Inspiring, provocative, prophetic, and enigmatic, Utopia is the literary masterpiece of a visionary statesman and one of the most influential books of the modern world.
Based on Thomas More’s penetrating analysis of the folly and tragedy of the politics of his time and all times, Utopia (1516) is a seedbed of alternative political institutions and a perennially challenging exploration of the possibilities and limitations of political action.
This Norton Critical Edition is built on the translation that Robert M. Adams created for it in 1975. For the Third Edition, George M. Logan has carefully revised the translation, improving its accuracy while preserving the grace and verve that have made it the most highly regarded modern rendering of More’s Renaissance Latin work.
“Backgrounds” includes a wide-ranging selection of the major secular and religious texts—from Plato to Amerigo Vespucci—that informed More’s thinking, as well as a selection of the responses to his book by members of his own humanist circle and an account by G. R. Elton of the condition of England at the time More wrote.
“Criticism” now offers a more comprehensive survey of modern scholarship, adding excerpts from seminal books by Frederic Seebohm, Karl Kautsky, and Russell Ames, as well as selections from stimulating and influential recent readings by Dominic Baker-Smith and Eric Nelson. In the final section, on “Utopia’s Modern Progeny,” the opening chapter of Aldous Huxley’s Brave New World is now complemented by excerpts from another great work in the complex tradition of utopian and dystopian fiction, Ursula K. Le Guin’s The Left Hand of Darkness. Throughout the Third Edition, the editorial apparatus has been thoroughly revised and updated.
An updated Selected Bibliography is also included.
About the Author
George M. Logan (Ph.D. Harvard) is a Senior Fellow of Massey College in the University of Toronto and the James Cappon Professor of English Emeritus at Queen’s University, Canada, where he was head of the English Department for nine years and an award-winning teacher. He is the author of The Meaning of More’s Utopia and principal editor of the Cambridge edition of Utopia (Latin and English), editor of the Norton Critical Edition of Utopia (3rd edition), More’s History of King Richard the Third, and The Cambridge Companion to Thomas More, and coeditor, with Gordon Teskey, of Unfolded Tales: Essays on Renaissance Romance; he has also written a history of the Indiana University School of Music.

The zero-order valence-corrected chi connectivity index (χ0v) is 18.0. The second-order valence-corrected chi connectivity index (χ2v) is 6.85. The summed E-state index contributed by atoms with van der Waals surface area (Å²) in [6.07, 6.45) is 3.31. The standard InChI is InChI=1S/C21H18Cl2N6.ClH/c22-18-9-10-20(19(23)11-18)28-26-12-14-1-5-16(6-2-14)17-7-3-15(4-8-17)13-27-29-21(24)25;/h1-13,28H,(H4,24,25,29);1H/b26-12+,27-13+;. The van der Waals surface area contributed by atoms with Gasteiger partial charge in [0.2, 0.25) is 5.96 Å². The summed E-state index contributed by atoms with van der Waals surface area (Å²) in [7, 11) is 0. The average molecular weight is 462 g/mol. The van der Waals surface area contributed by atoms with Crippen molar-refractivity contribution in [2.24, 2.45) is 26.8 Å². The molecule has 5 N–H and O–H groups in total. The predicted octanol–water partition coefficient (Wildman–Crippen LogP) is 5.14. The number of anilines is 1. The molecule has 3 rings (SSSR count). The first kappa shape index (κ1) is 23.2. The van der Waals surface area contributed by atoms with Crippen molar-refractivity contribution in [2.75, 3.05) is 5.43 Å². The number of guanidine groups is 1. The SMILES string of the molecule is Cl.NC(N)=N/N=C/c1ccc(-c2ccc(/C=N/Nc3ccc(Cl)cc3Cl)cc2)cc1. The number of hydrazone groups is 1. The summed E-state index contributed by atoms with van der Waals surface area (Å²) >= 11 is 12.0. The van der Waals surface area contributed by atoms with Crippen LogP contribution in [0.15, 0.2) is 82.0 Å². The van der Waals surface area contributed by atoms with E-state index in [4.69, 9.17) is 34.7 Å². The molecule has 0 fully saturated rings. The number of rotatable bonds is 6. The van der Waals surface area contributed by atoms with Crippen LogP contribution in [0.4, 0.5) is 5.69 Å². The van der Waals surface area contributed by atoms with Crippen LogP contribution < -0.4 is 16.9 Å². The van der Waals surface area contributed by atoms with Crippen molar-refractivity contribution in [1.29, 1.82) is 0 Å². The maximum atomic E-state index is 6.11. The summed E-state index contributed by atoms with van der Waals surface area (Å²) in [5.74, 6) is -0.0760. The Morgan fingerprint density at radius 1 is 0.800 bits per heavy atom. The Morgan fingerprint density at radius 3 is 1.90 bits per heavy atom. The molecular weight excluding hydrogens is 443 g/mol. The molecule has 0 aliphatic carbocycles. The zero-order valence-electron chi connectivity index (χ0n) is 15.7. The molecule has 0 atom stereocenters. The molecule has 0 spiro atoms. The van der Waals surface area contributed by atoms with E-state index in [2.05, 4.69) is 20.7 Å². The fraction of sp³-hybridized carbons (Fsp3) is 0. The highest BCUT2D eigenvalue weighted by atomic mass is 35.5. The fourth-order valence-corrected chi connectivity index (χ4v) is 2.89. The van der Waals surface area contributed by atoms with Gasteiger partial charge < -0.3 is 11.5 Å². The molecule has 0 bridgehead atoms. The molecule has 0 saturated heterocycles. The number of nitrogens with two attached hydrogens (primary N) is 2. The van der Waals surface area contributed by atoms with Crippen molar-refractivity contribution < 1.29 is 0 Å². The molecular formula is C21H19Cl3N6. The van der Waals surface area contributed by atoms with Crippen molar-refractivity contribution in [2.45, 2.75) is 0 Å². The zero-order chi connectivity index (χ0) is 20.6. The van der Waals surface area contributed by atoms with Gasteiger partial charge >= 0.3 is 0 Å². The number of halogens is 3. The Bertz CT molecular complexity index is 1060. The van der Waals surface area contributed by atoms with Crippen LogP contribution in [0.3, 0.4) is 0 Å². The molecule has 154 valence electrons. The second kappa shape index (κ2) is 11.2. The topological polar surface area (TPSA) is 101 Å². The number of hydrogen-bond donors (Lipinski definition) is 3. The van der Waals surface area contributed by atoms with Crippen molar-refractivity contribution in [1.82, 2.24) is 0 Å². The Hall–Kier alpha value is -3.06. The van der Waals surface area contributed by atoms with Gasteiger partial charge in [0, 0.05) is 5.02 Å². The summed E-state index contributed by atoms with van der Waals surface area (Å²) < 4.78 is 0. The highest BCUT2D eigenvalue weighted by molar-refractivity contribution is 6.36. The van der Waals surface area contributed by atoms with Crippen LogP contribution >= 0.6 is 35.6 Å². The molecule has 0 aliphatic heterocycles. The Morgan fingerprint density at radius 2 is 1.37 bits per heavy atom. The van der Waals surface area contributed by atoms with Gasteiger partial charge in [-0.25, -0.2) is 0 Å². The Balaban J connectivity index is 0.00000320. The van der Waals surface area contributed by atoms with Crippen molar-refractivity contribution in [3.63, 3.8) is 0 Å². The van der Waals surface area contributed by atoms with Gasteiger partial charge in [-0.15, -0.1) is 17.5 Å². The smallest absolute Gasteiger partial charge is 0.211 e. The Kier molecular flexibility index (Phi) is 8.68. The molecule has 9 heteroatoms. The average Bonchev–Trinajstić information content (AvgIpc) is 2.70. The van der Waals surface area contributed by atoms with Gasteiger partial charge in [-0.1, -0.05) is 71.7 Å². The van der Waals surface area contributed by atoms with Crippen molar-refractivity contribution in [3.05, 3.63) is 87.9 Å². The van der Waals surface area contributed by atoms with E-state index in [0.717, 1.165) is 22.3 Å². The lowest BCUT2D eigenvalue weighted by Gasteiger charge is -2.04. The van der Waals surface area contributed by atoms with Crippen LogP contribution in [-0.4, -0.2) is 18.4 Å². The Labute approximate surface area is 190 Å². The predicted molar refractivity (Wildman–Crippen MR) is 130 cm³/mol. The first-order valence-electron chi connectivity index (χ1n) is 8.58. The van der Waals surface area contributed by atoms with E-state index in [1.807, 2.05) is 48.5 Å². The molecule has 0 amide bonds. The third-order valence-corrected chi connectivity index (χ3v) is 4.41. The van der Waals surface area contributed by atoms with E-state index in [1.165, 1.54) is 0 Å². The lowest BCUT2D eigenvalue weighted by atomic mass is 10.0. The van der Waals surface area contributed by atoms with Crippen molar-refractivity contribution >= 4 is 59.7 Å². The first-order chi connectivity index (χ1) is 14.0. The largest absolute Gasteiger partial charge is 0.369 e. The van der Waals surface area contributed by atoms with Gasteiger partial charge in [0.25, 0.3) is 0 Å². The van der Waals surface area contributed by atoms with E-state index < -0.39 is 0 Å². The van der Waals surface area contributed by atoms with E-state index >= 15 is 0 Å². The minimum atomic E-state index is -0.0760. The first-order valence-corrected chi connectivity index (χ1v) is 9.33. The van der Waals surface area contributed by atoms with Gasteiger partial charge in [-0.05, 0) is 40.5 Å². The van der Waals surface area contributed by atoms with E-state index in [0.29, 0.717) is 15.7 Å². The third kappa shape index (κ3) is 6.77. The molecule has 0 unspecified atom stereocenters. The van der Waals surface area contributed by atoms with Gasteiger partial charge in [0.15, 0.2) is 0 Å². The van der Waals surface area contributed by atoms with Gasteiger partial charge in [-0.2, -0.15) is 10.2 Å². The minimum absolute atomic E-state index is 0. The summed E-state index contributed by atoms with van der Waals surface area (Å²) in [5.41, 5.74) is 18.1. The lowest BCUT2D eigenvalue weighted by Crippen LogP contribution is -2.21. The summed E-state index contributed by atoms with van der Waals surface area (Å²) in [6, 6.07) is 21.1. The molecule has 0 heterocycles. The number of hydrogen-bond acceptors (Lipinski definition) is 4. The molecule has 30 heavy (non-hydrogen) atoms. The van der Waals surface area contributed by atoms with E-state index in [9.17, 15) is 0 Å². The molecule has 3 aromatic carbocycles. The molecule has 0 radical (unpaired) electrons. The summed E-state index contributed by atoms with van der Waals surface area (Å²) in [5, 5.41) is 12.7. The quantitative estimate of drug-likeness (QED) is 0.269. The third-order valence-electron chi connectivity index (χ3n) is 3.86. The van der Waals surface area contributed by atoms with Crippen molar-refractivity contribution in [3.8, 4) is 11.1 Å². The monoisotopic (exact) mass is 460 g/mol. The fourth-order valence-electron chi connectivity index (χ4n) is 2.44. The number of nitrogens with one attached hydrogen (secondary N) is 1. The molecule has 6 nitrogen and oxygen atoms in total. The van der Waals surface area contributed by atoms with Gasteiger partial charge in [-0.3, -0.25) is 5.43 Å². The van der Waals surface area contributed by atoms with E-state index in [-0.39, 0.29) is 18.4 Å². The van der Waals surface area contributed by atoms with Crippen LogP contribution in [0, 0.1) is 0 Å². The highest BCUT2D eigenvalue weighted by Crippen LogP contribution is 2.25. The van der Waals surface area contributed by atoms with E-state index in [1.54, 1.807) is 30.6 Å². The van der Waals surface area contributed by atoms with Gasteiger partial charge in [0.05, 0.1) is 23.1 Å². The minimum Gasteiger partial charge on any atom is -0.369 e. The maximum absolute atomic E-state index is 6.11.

Robert M. Adams was Professor of English (Emeritus) at the University of California at Los Angeles. He was the author of many books, including Ikon: John Milton and the Modern Critics; Strains of Discord; Proteus, His Lies, His Truth: Discussion of Literary Translation; The Land and Literature of England; and Shakespeare—The Four Romances. In addition to the Norton Critical Edition of Utopia (he was translator and editor of the First and Second Editions), Professor Adams was editor of five other Norton Critical Editions, including The Prince by Machiavelli, Candide by Voltaire, and The Praise of Folly and Other Writings by Erasmus, the texts of which he also translated. He was a founding editor of The Norton Anthology of English Literature.